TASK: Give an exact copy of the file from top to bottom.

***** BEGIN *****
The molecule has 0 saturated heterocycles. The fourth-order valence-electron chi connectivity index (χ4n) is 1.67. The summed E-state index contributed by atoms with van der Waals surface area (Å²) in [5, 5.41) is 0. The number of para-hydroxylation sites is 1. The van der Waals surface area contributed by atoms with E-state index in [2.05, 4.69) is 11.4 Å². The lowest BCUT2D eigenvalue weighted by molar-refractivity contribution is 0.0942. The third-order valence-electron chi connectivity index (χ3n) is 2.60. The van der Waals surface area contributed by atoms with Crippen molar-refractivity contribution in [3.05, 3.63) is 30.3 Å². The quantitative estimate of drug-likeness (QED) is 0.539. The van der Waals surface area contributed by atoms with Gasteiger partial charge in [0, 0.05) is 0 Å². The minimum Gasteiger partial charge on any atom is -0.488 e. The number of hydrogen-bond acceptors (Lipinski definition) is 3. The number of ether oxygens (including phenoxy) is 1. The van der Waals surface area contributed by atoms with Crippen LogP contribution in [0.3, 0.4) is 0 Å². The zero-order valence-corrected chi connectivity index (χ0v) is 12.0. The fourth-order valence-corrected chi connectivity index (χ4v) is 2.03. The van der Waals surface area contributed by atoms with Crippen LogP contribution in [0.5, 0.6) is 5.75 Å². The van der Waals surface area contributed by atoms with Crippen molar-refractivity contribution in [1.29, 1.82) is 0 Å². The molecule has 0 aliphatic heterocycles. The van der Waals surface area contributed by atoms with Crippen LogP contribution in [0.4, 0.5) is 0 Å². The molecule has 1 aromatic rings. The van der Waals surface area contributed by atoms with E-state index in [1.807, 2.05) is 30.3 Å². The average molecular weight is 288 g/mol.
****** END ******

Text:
The molecule has 0 saturated heterocycles. The fourth-order valence-electron chi connectivity index (χ4n) is 1.67. The summed E-state index contributed by atoms with van der Waals surface area (Å²) in [5, 5.41) is 0. The number of para-hydroxylation sites is 1. The van der Waals surface area contributed by atoms with E-state index in [2.05, 4.69) is 11.4 Å². The lowest BCUT2D eigenvalue weighted by molar-refractivity contribution is 0.0942. The third-order valence-electron chi connectivity index (χ3n) is 2.60. The van der Waals surface area contributed by atoms with Crippen molar-refractivity contribution in [3.05, 3.63) is 30.3 Å². The quantitative estimate of drug-likeness (QED) is 0.539. The van der Waals surface area contributed by atoms with Gasteiger partial charge in [0, 0.05) is 0 Å². The minimum Gasteiger partial charge on any atom is -0.488 e. The number of hydrogen-bond acceptors (Lipinski definition) is 3. The number of ether oxygens (including phenoxy) is 1. The van der Waals surface area contributed by atoms with Crippen LogP contribution in [0.3, 0.4) is 0 Å². The zero-order valence-corrected chi connectivity index (χ0v) is 12.0. The fourth-order valence-corrected chi connectivity index (χ4v) is 2.03. The van der Waals surface area contributed by atoms with Crippen LogP contribution in [0.5, 0.6) is 5.75 Å². The van der Waals surface area contributed by atoms with Crippen molar-refractivity contribution in [1.29, 1.82) is 0 Å². The molecule has 0 aliphatic heterocycles. The van der Waals surface area contributed by atoms with Crippen LogP contribution in [0.4, 0.5) is 0 Å². The molecule has 1 aromatic rings. The van der Waals surface area contributed by atoms with E-state index in [1.807, 2.05) is 30.3 Å². The average molecular weight is 288 g/mol.